What a whirlwind the past couple of weeks have been. Collin had his tonsils/adenoids out and tubes put in his ears and the ensuing recovery, coupled with a teething baby and-- oh yeah-- the same toddler who had surgery wanting to wear big boy undies a week later, which spurred full-on potty training, has had me a bit preoccupied. Whew! Praying for a more uneventful season ahead. Pretty please!
I thought I'd take the time to share a bit about Collin's surgery experience. I found reading about other people's stories helpful in the lead-up to his tonsillectomy. I know each child is different and older children have different experiences, but I can share what our little guy went through and hopefully help other parents of toddlers know what to possibly expect.
I'll preface this all by saying, every day there are parents who walk through much more serious, life altering/threatening surgeries with their kiddos. I am fully aware and thankful that this is the context in which we found ourselves at the hospital. Such a small procedure in the grand scheme of things.
I'll back up a bit. From this fall onwards, Collin suffered one cold after another. He would get over his sickness and seemingly get sick again in less than a week. He had multiple ear infections, lots of congestion and nighttime coughing. Some of it was allergy related, but what we didn't know at the time, was that his tonsils and adenoids were hugely inflamed and there was a vicious cycle of re-infection going on. He went through three rounds of antibiotics and nothing cleared up the fluid in his ears. He always seemed to have bags under his eyes and his speech wasn't as articulated or clear as other children his age. Come to find out it was because he couldn't hear us well through all that ear fluid! At night you could hear his grown-man-snoring down the hall, during the day there was a lot of Darth Vader mouth breathing.
It was clear we needed to address the issue. We took him into an Ear, Nose and Throat specialist and it was confirmed that his tonsils, on a scale of 1-4, were a 4. Basically kissing. I managed to shine a flash light down his throat once, no easy feat when dealing with a squirmy 2.5 year old, and what I saw both scared me and grossed me out! It's a wonder he could even eat-- let alone breathe! Poor buddy!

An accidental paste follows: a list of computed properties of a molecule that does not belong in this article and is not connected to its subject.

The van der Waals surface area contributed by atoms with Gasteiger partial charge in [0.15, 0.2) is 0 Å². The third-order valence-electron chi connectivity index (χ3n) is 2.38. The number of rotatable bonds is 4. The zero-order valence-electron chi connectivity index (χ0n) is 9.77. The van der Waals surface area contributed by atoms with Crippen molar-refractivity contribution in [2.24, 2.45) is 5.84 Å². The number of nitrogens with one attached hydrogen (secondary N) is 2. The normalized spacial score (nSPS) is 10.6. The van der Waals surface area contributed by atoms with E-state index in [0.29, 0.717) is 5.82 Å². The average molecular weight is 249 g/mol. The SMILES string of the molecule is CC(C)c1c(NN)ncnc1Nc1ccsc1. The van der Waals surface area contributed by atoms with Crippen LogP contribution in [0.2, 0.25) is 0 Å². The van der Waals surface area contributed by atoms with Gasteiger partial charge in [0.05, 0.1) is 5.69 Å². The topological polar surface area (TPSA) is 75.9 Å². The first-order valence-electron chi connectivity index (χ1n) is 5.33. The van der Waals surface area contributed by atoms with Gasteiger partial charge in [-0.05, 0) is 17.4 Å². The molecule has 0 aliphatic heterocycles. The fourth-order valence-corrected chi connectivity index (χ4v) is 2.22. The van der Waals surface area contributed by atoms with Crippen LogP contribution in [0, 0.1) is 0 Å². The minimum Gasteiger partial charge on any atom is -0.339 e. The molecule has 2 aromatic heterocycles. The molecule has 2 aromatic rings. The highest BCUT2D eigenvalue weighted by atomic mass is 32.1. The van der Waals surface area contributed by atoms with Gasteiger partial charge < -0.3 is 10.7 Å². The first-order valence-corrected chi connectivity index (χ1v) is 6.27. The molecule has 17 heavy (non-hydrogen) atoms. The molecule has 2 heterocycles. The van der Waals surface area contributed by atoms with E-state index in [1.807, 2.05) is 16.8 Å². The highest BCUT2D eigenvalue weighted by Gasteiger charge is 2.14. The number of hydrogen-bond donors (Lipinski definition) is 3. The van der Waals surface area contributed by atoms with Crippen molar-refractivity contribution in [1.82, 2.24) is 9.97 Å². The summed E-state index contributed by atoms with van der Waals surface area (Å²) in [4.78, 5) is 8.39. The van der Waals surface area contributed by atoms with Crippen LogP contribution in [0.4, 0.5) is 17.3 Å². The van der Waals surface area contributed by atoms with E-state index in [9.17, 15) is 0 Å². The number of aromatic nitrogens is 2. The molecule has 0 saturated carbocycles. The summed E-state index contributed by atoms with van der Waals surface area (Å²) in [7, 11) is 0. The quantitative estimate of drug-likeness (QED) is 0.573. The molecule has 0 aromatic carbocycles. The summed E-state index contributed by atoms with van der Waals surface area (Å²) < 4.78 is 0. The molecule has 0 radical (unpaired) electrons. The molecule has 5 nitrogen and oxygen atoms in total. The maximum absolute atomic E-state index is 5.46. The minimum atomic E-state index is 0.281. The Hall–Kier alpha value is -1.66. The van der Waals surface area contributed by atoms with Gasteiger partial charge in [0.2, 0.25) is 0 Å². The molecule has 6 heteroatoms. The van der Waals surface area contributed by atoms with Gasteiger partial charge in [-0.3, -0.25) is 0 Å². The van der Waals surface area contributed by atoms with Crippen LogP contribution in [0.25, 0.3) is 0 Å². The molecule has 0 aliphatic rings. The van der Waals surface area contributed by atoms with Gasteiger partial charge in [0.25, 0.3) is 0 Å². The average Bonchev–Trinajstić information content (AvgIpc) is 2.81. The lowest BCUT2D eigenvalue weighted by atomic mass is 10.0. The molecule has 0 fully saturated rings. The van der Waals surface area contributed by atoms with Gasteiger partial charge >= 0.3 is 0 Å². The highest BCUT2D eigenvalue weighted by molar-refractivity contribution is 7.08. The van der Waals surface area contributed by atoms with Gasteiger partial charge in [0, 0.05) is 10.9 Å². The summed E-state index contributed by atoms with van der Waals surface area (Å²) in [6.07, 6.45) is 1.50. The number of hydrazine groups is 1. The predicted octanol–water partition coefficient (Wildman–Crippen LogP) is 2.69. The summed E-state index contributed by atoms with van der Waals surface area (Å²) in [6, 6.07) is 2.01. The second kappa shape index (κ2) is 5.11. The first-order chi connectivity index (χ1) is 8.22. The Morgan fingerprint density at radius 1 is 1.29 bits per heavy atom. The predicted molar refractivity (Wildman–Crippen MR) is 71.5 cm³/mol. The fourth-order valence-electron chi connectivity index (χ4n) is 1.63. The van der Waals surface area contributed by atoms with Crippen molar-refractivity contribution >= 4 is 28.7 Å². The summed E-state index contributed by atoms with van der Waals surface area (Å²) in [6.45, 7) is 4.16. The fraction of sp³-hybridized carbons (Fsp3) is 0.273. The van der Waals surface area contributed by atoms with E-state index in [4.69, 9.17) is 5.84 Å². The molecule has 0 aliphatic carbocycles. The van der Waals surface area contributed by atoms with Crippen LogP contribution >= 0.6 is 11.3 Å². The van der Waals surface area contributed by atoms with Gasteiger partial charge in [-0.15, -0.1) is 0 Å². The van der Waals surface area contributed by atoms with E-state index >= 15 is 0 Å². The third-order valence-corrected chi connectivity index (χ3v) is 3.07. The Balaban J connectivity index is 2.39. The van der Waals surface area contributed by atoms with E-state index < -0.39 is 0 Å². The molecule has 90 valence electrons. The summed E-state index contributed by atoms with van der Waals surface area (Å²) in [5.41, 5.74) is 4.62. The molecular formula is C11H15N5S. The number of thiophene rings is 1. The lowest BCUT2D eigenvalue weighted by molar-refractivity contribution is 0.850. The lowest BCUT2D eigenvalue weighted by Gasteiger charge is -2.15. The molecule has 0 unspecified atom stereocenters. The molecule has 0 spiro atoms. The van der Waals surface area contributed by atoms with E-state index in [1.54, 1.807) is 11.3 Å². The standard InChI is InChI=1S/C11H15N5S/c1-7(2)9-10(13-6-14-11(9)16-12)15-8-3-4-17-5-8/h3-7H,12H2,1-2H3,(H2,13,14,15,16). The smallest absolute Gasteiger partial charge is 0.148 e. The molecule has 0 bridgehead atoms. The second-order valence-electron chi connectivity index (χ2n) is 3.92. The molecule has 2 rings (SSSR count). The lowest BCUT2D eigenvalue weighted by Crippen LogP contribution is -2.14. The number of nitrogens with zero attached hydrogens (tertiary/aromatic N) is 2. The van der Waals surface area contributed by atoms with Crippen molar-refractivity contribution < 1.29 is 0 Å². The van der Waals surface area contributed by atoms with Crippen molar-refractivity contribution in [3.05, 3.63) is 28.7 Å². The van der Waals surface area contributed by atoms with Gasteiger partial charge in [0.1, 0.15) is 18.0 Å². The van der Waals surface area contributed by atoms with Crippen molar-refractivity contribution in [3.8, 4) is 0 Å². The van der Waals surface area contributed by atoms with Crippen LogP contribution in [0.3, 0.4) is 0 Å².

So, it was determined he needed to get his tonsils and adenoids out and have tubes put in his ears for drainage. We scheduled the surgery for after our Seattle trip so that we wouldn't be dealing with recovery while traveling and blocked out a whole week of time where I had nothing planned so that he could leisurely recover at home.
I'm sure there are whole children's books dedicated to tonsillectomies, but we were fortunate enough to stumble upon something in our home library- a little vignette in Richard Scarry's Busytown "What do People Do All Day" about a bunny who goes to the hospital and gets her tonsils out. We talked a lot about what would happen at the hospital and all the yummy ice cream and jello he'd get to eat when he woke up from surgery. He was excited about the idea.
Typically they schedule these types of surgeries for first thing in the morning, in order of youngest to oldest, because the patient is not allowed to eat or drink anything for twelve hours prior to the operation. This can be hard on little ones. We got to the hospital and checked in at 6:30 AM, but he didn't get wheeled off for surgery until around 9:30 AM. I did not expect to have to wait that long and it was difficult keeping him from climbing the walls of the observation room where we waited. Plus, his blood sugar was low from having not had anything to eat since dinner the night before. Thankfully, there was a TV in the room and that kept him marginally entertained until they came and got him.